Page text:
One of the main objectives of the 2005 expedition besides tagging sharks with satellite tags, recognize the animals one by one through photoID, collecting samples of DNA is to get new information to ascertain if “our bay” can be defined, beyond any doubt, as a nursery area for sandbar sharks. There are many things that point in this direction: the sharks seen here are mostly females; many of them seem pregnant; the bay is shallow, there is plenty of fishes but no big predators. The birth of the baby sharks last year seemed to have sealed the subject, but we want other proofs. This is the reason why we never stop asking information to the locals. We struck gold the other day: we met a guy who runs a diving center and whose father was a fisherman. We met them both last night, and he shared his knowledge of sharks in Turkey gathered in a lifetime of fishing mainly for swordfish. His information is extremely precise and important to us: he too affirms that captures and sightings of sharks in Turkey have declined drastically over the past 20 years. This is a global trend and evidently the Mediterranean sea is no exception, but the problem here is that data is even scarcer than in many other places in the world. Information gathered from reliable fishermen can give us important data of how things were in the past, and how they are now. These information are then funnelled into the “Global Shark Assessment”, an international project which MedSharks works for. Besides collecting lots of precious information, we have had once more a display of the hospitality and friendliness of the Turkish people.

26 maggio 2005

we need your help – in many ways

We really need your help these days! It?s been 2 days since we have last seen a shark! Sea people know that these things can happen but? it had never happened in our 5 years in this bay. We obviously don?t know why the sharks have disappeared: they may have moved somewhere else, or may simply swim in the deeper part of the bay where we can?t see them. This fact should not worry us too much, ?surely? the sharks will be back tomorrow; but this gives us opportunity to talk about a fact that emerges talking to the fishermen or to those who live on or by the sea: sightings and captures of sharks have dramatically declined everywhere in the world.
Every one of us should take some action: this is why we would like to invite you to sign the petition promoted by PADI?s Project AWARE for the protection of sharks (www.projectaware.org). It is very important to raise the awareness on the fact that sharks are disappearing ? it is important that people in the tops positions realize this situation, and implement managing and protection measures for sharks. Some things have already been done: both the white sharks (Carcharodon carcharias) and the basking shark (Cetorhinus maximus) have been listed in the Appendix appendice II of CITES. CITES is the international convention on trade in endangered species of flora and fauna, signed in Washington in 1973. It aims to regulate the trade in a way that balances commerce and the environmental needs, so a sto prevent the extinction of several species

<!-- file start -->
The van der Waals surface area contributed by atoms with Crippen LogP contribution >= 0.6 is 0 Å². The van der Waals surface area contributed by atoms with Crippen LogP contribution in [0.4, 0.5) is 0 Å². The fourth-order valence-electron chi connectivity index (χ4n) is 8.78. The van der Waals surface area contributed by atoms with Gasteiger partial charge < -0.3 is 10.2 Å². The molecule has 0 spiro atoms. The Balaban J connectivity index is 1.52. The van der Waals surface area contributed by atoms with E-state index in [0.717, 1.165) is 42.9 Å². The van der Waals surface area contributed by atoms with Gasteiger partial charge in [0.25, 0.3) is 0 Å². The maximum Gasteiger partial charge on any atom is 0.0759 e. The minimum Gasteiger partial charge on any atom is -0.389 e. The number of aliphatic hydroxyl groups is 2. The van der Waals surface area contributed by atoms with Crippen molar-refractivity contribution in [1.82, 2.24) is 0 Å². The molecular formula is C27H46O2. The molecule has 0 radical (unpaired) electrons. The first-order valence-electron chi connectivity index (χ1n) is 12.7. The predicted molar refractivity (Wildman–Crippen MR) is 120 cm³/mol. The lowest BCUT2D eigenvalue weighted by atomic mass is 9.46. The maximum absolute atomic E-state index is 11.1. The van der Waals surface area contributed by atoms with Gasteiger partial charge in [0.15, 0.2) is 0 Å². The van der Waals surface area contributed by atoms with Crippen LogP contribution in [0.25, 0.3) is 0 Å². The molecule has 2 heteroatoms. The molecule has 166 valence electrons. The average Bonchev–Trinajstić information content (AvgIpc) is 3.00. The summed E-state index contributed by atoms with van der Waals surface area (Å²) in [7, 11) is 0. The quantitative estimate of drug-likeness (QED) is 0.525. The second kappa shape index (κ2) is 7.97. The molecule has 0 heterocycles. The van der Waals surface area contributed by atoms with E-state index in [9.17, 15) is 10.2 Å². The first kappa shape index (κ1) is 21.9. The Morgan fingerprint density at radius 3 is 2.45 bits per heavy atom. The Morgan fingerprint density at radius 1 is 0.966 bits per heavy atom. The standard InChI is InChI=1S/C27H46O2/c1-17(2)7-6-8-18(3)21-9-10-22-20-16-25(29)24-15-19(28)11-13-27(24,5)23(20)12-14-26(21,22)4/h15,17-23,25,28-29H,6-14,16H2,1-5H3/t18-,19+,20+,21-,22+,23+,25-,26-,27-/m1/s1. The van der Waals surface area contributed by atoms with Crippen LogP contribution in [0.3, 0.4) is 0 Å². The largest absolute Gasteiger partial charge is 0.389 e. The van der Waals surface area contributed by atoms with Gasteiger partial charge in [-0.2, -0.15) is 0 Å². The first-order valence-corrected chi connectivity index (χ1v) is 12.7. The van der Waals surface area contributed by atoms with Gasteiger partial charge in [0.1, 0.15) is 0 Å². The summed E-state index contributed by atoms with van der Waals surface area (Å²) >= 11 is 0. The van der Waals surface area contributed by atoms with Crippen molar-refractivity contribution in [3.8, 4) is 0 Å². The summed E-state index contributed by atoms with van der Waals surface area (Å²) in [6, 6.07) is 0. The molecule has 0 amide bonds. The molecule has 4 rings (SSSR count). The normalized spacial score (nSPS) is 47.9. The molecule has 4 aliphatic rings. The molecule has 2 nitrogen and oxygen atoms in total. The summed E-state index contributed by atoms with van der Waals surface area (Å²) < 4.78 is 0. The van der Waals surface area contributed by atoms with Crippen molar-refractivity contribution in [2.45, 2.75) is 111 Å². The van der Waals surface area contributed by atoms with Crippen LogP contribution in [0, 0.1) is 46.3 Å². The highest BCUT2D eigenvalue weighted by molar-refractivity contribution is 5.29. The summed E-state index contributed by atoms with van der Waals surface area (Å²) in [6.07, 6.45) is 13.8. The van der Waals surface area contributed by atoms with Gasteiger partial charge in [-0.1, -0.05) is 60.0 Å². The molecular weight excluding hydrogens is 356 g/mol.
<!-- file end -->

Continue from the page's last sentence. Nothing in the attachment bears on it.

In the mediterranean sea we also have the Protocol for the Specially Protected Areas in the Barcellona Convention that protects 90 marine species, includine the white shark, the basking shark and the manta Mobula mobular.
Another small thing that all of us can do to help saveing sharks is NOT to buy teeth, jaws and/or other sharks parts (and also other animals, like shells): buying such things promotes the killing of these animals.

16 maggio 2005

a first report from the bay…

We arrived last night really tired at 1am. The camp site was closed, so we had to sleep in the car. But at last today we were in the water: after half an hour of swimming and yet no shark, but lots of other fishes. Then we started to get a bit nervous: our visiting scientist, Ramon, arrives tomorrow. How can we tell him the sharks are not here? And what shall we tell you guys, who have been showering us with messages and good wishes?

…and then.. sharks! There were 5 or six, “as usual” they were all females, most of them with very big bellies. Three were swimming together, we think we recognized two of them. Tonight, before a good night rest in a decent bed, we’ll have or first session of video analysis and identification of the animals.
This is the 5th year in a row that I come back in this very bay at this time of the year. There have always been sharks, so I should bot be surprised, really. And I am not, but every year it’s a gamble: the sharks numbers have crashed everywhere. Simona was telling me during the flight that ten years ago it was normal for sport fishermen to catch sharks during every tournament. Last year they did not catch any – not a single one in any of the tournaments.